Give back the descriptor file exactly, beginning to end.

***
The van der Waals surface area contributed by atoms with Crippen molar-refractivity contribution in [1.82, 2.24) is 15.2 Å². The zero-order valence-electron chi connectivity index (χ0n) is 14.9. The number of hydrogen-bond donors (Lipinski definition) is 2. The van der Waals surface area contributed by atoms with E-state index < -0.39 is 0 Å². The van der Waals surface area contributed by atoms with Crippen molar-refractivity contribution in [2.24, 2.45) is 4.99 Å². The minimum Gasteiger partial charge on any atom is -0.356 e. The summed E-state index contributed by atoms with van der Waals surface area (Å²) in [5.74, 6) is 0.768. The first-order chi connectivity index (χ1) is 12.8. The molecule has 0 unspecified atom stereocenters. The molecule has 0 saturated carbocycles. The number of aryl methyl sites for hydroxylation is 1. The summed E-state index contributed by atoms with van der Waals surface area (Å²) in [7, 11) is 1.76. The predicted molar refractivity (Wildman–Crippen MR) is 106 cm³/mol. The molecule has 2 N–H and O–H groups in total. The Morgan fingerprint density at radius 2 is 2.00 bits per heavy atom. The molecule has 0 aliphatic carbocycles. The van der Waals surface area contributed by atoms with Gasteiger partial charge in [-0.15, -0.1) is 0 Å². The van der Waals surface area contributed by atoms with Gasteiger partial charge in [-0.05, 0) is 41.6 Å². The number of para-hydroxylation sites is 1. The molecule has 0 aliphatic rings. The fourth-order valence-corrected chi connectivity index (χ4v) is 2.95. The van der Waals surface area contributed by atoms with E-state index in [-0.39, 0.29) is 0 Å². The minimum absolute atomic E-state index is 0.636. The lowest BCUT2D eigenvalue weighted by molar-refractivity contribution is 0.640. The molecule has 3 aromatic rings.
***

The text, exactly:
The van der Waals surface area contributed by atoms with Crippen molar-refractivity contribution in [1.82, 2.24) is 15.2 Å². The zero-order valence-electron chi connectivity index (χ0n) is 14.9. The number of hydrogen-bond donors (Lipinski definition) is 2. The van der Waals surface area contributed by atoms with E-state index < -0.39 is 0 Å². The van der Waals surface area contributed by atoms with Crippen molar-refractivity contribution in [2.24, 2.45) is 4.99 Å². The minimum Gasteiger partial charge on any atom is -0.356 e. The summed E-state index contributed by atoms with van der Waals surface area (Å²) in [5.74, 6) is 0.768. The first-order chi connectivity index (χ1) is 12.8. The molecule has 0 unspecified atom stereocenters. The molecule has 0 saturated carbocycles. The number of aryl methyl sites for hydroxylation is 1. The summed E-state index contributed by atoms with van der Waals surface area (Å²) in [7, 11) is 1.76. The predicted molar refractivity (Wildman–Crippen MR) is 106 cm³/mol. The molecule has 2 N–H and O–H groups in total. The Morgan fingerprint density at radius 2 is 2.00 bits per heavy atom. The molecule has 0 aliphatic carbocycles. The van der Waals surface area contributed by atoms with Gasteiger partial charge in [-0.15, -0.1) is 0 Å². The van der Waals surface area contributed by atoms with Gasteiger partial charge in [-0.05, 0) is 41.6 Å². The number of para-hydroxylation sites is 1. The molecule has 0 aliphatic rings. The fourth-order valence-corrected chi connectivity index (χ4v) is 2.95. The van der Waals surface area contributed by atoms with E-state index in [-0.39, 0.29) is 0 Å². The minimum absolute atomic E-state index is 0.636. The lowest BCUT2D eigenvalue weighted by molar-refractivity contribution is 0.640. The molecule has 3 aromatic rings.